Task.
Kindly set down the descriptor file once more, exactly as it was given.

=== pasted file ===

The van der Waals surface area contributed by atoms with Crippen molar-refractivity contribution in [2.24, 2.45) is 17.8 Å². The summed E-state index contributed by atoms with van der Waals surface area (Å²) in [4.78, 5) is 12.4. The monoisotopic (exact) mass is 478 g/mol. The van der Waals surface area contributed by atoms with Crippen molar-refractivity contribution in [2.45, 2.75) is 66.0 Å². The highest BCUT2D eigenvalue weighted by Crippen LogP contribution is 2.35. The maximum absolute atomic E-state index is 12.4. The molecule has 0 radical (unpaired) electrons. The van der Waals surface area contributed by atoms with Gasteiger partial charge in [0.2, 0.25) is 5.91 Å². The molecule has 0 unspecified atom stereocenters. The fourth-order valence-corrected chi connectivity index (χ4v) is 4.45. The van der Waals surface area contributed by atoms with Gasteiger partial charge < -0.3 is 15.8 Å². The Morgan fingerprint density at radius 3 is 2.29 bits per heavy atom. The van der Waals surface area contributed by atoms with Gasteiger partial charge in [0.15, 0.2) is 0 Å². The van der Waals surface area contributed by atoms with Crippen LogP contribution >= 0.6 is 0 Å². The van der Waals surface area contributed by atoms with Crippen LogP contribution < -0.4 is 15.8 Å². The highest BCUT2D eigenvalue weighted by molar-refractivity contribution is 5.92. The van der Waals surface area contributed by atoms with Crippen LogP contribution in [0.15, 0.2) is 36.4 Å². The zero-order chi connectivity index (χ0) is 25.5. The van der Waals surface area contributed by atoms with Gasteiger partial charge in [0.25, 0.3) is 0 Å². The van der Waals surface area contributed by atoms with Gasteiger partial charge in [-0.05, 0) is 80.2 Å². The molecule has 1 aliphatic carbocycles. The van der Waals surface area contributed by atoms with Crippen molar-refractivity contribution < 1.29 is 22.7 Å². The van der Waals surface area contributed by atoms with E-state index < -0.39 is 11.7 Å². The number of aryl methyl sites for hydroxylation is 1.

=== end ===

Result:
The van der Waals surface area contributed by atoms with Crippen molar-refractivity contribution in [2.24, 2.45) is 17.8 Å². The summed E-state index contributed by atoms with van der Waals surface area (Å²) in [4.78, 5) is 12.4. The monoisotopic (exact) mass is 478 g/mol. The van der Waals surface area contributed by atoms with Crippen molar-refractivity contribution in [2.45, 2.75) is 66.0 Å². The highest BCUT2D eigenvalue weighted by Crippen LogP contribution is 2.35. The maximum absolute atomic E-state index is 12.4. The molecule has 0 radical (unpaired) electrons. The van der Waals surface area contributed by atoms with Gasteiger partial charge in [0.2, 0.25) is 5.91 Å². The molecule has 0 unspecified atom stereocenters. The fourth-order valence-corrected chi connectivity index (χ4v) is 4.45. The van der Waals surface area contributed by atoms with Gasteiger partial charge < -0.3 is 15.8 Å². The Morgan fingerprint density at radius 3 is 2.29 bits per heavy atom. The van der Waals surface area contributed by atoms with Gasteiger partial charge in [0.15, 0.2) is 0 Å². The van der Waals surface area contributed by atoms with Crippen LogP contribution >= 0.6 is 0 Å². The van der Waals surface area contributed by atoms with Crippen LogP contribution < -0.4 is 15.8 Å². The highest BCUT2D eigenvalue weighted by molar-refractivity contribution is 5.92. The van der Waals surface area contributed by atoms with Crippen LogP contribution in [0.15, 0.2) is 36.4 Å². The zero-order chi connectivity index (χ0) is 25.5. The van der Waals surface area contributed by atoms with Gasteiger partial charge in [0.25, 0.3) is 0 Å². The van der Waals surface area contributed by atoms with Gasteiger partial charge in [-0.05, 0) is 80.2 Å². The molecule has 1 aliphatic carbocycles. The van der Waals surface area contributed by atoms with Crippen molar-refractivity contribution < 1.29 is 22.7 Å². The van der Waals surface area contributed by atoms with E-state index < -0.39 is 11.7 Å². The number of aryl methyl sites for hydroxylation is 1.